Now, none of this is to suggest that someone from a rural state should not be the Republican nominee. Nor, for that matter, is it to imply that there is anything inherently wrong with a public figure’s acknowledging his roots. In fact, it would be rather refreshing to welcome into the fold a presidential candidate who did not resemble Clint Webb. But it is to note that there is an awkwardly thin line between the man who is genuinely proud of where he is from and who doesn’t care who knows it, and the hectoring tell-don’t-show scold who has elected to sneer at the rest of the country because he thinks it will help his electoral fortunes. Lately, alas, Huckabee has begun to position himself on the wrong side of that divide. “In Iowa,” he told a Des Moines radio station last Friday, “you would not have people who would just throw the f-bomb and use gratuitous profanity in a professional setting.” “In New York,” by contrast, “not only do the men do it, but the women do it!” That, he concluded” is just “trashy!”
This was no aberration. A few days earlier, Huckabee had taken to Bill O’Reilly’s show to describe Beyoncé as nothing more than a “sex object” and to imply that, by permitting her to dance as she sees fit, her husband is a pimp. In his book, meanwhile, he describes Beyoncé’s music as “trash,” proposes that her “explicit moves” are “best left for the privacy of her bedroom,” and inquires derisively as to why the Obamas “let Sasha and Malia listen” to her at all.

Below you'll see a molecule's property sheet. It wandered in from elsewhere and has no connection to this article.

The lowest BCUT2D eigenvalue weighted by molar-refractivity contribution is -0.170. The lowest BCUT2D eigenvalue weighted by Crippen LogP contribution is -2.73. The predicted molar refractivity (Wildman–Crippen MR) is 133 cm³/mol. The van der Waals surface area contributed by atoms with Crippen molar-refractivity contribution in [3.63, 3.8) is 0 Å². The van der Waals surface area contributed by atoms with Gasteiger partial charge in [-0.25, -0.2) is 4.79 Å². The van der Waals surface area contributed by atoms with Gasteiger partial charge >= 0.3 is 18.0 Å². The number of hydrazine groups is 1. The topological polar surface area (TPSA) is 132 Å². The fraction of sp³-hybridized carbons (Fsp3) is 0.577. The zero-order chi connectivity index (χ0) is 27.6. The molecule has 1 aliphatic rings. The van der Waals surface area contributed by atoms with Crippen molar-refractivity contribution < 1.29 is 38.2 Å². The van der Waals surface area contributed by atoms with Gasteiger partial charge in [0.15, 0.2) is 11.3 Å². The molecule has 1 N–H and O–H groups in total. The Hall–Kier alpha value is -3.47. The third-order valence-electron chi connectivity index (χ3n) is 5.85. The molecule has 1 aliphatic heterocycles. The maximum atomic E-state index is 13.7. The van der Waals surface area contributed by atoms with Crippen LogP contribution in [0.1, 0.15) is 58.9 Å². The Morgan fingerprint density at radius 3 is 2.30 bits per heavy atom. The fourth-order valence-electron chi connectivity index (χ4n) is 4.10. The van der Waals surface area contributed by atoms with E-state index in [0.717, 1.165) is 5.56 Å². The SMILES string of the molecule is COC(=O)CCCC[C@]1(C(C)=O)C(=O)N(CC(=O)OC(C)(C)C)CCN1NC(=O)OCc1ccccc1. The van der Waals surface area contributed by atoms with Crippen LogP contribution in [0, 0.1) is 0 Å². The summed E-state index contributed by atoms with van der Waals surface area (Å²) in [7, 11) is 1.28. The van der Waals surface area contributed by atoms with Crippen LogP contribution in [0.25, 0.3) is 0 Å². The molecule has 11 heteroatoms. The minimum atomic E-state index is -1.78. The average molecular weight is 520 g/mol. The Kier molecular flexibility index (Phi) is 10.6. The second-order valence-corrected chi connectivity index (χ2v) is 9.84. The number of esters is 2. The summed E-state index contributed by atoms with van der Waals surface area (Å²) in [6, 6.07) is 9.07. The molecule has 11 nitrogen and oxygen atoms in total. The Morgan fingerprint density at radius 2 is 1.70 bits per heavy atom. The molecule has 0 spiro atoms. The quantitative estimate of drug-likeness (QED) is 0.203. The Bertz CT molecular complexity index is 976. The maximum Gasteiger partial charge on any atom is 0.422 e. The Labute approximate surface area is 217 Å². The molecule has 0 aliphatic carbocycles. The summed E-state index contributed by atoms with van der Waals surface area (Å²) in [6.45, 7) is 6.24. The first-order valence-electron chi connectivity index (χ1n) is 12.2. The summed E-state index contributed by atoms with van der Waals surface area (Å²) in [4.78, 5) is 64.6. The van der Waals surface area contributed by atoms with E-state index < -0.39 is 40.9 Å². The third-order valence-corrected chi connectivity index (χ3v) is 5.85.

One has to ask why exactly politicians feel the need to comment on these questions. The United States has a raft of problems that need addressing, not the least of which is that its supposedly limited government is at present threatening to devour the very liberty that it was instituted to protect. That a man who would ascend to the most powerful office in the country is meditating on the alleged shortcomings of a performer strikes me as being both politically unseemly and electorally counterproductive. Here on the right, we often complain that the political, media, and entertainment classes regard most of the country as rather irrelevant, and that, in consequence, they openly condescend to people who live in Alabama or who go to church or who have NRA stickers on their cars. There is much to this gripe. And yet one will not solve that problem by presenting as a countervailing force a person who sneers right back — especially when that person is seeking an extraordinary amount of power over his fellow citizens. Whatever cultural renaissance Mike Huckabee might believe is necessary in the United States, it will be up to civil society and not to the political classes to bring it about. Unless conservatives wish to join the Left in its Wilsonian quest to glue politics to absolutely everything, our would-be emissaries really need to make up their minds: Do they want to be Mark Levin, or do they want to be Calvin Coolidge?